In this Book

Many African countries achieved independence from their colonisers over five decades ago, but the people and the continent largely remain mere spectators in the arena of their own dance. The post-independence states are supposed to be sovereign, but the levers of economic and political powers still reside in the donor states. Not in many fora is the complex reality that defines Africa more trenchantly articulated than in imaginative literature produced about and on the continent. This is the crux of the essays collected in African Literature and the Future. The book reflects on Africa�s past and present, addressing anxieties about the future through the epistemological lens of literature. The contributors peep ahead from a backward glance. They dissect the trend and tenor of politics and their impact on the socio-cultural and economic development of the continent as portrayed in imaginative writings over the years. One salient feature of African literature is the close affinity between art and politics in its polemics. This is well established in all the six essays in the book as the authors stress the interconnections between literature and society in their textual analyses. On the whole, there is an overwhelming feeling of angst and pessimism, but the authors perceive a glimmer of hope despite daunting odds, under different conditions. Thus, they depict the plausible fate of Africa in the twenty-first century, as informed by its ancient and recent past, gleaned from primary texts.

Table of Contents

  1. Cover
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  1. Title Page, Copyright
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  1. Contents
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  1. About the Contributors
  2. pp. vii-viii
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  1. Introduction. Present Tension in Future Tenses: Re-writing Africa into the Twenty-first Century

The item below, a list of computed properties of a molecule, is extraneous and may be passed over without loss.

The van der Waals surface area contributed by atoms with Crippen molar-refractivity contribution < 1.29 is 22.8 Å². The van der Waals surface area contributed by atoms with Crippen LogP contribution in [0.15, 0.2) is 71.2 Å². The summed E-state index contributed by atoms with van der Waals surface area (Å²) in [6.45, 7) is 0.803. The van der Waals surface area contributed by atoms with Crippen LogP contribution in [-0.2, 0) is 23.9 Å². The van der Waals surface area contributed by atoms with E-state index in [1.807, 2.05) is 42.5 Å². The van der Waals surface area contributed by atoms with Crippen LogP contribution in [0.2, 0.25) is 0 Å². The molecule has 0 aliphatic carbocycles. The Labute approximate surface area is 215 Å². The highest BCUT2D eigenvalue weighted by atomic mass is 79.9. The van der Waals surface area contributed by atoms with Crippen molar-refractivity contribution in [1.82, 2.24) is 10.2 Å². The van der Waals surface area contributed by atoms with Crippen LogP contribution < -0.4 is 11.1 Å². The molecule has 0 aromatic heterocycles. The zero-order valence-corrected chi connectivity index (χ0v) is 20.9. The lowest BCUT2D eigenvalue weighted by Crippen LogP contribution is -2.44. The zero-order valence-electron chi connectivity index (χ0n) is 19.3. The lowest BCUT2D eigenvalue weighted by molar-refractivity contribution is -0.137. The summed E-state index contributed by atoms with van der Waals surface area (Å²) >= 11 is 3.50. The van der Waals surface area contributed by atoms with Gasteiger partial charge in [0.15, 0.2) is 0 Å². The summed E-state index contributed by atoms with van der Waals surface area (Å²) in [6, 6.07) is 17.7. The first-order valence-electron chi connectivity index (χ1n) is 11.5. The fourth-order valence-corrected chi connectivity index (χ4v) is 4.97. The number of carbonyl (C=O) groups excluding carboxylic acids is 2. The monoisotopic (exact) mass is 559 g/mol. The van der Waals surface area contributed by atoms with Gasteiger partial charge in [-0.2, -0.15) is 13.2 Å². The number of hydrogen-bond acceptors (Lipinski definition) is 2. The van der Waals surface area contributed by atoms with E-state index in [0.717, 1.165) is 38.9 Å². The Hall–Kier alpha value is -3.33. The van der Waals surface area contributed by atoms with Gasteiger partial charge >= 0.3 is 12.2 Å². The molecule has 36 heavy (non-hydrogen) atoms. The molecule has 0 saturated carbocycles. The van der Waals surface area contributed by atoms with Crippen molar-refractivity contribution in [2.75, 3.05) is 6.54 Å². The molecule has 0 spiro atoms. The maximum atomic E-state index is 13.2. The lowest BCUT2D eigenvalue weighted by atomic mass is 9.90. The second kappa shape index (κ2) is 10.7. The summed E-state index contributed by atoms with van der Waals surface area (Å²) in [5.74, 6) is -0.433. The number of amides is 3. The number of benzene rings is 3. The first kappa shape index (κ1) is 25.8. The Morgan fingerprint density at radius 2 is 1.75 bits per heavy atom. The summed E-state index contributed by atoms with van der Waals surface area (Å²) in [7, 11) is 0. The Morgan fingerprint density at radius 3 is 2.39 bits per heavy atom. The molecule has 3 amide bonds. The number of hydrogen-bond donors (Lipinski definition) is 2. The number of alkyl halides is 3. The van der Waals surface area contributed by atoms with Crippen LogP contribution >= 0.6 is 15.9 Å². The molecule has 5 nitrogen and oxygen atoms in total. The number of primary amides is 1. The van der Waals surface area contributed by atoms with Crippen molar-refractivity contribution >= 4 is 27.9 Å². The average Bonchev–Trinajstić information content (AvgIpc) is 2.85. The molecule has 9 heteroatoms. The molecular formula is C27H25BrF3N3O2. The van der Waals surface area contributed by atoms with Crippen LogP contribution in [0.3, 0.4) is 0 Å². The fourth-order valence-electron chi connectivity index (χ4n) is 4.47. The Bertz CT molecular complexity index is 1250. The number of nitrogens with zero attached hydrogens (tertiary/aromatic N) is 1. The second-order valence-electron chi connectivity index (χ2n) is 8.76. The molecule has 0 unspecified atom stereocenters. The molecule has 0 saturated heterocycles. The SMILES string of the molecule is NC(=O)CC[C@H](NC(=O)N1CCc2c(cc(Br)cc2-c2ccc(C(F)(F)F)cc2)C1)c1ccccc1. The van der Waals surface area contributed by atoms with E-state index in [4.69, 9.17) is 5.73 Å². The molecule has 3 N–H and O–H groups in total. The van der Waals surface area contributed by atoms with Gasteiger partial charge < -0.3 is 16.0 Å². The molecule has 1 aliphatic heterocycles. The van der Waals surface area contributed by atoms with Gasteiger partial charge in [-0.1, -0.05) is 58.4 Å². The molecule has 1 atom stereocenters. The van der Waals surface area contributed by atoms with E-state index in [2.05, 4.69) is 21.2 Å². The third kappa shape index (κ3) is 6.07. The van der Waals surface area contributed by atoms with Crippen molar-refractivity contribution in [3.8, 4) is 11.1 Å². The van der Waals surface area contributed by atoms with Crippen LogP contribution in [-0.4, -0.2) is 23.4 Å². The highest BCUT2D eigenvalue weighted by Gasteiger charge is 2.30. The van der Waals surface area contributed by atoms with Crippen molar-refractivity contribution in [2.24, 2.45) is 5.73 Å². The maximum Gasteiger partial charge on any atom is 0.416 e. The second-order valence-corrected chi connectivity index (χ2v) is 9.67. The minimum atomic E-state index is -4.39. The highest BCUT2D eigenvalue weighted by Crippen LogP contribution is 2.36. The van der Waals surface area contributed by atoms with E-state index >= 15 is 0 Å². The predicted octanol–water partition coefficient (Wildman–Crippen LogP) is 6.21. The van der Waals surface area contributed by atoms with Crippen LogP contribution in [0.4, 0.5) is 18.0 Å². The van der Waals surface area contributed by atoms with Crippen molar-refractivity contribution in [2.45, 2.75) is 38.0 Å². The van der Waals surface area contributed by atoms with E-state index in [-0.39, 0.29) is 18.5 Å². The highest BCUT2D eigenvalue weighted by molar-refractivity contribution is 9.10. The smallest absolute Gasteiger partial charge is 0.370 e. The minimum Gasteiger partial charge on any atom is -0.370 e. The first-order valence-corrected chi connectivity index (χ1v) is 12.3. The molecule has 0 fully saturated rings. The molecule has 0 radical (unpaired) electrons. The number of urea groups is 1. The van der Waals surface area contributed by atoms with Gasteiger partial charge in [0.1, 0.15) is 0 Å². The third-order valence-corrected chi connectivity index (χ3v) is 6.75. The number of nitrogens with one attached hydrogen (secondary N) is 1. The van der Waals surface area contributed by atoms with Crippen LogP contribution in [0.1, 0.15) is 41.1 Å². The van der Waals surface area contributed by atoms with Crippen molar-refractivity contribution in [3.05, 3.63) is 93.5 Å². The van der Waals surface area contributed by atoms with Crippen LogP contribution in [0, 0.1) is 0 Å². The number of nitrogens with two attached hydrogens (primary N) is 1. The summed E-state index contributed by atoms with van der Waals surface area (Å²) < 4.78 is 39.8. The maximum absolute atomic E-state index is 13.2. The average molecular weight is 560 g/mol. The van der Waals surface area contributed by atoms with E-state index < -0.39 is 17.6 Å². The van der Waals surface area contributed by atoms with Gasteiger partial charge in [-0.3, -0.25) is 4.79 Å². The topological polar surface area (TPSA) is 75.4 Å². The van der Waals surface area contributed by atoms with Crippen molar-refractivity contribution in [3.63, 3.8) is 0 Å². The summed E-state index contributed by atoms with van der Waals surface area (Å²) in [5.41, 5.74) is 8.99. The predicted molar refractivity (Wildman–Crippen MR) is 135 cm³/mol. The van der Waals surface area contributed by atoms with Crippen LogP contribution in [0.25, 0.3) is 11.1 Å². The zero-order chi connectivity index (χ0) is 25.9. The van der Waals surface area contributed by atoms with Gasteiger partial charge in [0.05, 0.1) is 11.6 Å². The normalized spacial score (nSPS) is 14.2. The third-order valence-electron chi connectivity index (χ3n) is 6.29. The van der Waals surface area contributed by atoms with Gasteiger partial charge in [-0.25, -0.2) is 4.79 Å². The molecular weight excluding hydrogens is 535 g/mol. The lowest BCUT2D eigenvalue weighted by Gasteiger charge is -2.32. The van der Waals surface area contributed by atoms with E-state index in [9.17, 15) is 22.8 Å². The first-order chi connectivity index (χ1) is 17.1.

2. Gbemisola Adeoti
  3. pp. 1-14
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  1. 1. Orality, Modernity and African Development: Myth as Dialogue of Civilisations
  2. Inyani Simala
  3. pp. 15-32
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  1. 2. Requiem for Absolutism: Soyinka and the Re-visioning of Governance in Twenty-first Century Africa
  2. Gbemisola Adeoti
  3. pp. 33-48
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  1. 3. A Critical Discourse Evaluation of Decolonisation and Democratisation: Issues in Africa as Exemplified in Soyinka’s Non-fictional Texts
  2. Henry Hunjo
  3. pp. 49-58
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  1. 4. Power, Artistic Agency and Poetic Discourse: Poetry as Cultural Critique in Africa
  2. Sule E. Egya
  3. pp. 59-76
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  1. 5. African Literature and the Anxiety of Being in the Twenty-first Century
  2. Stephen Ogundipe
  3. pp. 77-88
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  1. 6. A Critical Analysis of Prophetic Myths in the Selected Fiction of Ben Okri
  2. Olusola Ogunbayo
  3. pp. 89-104
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  1. Back Cover
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Additional Information

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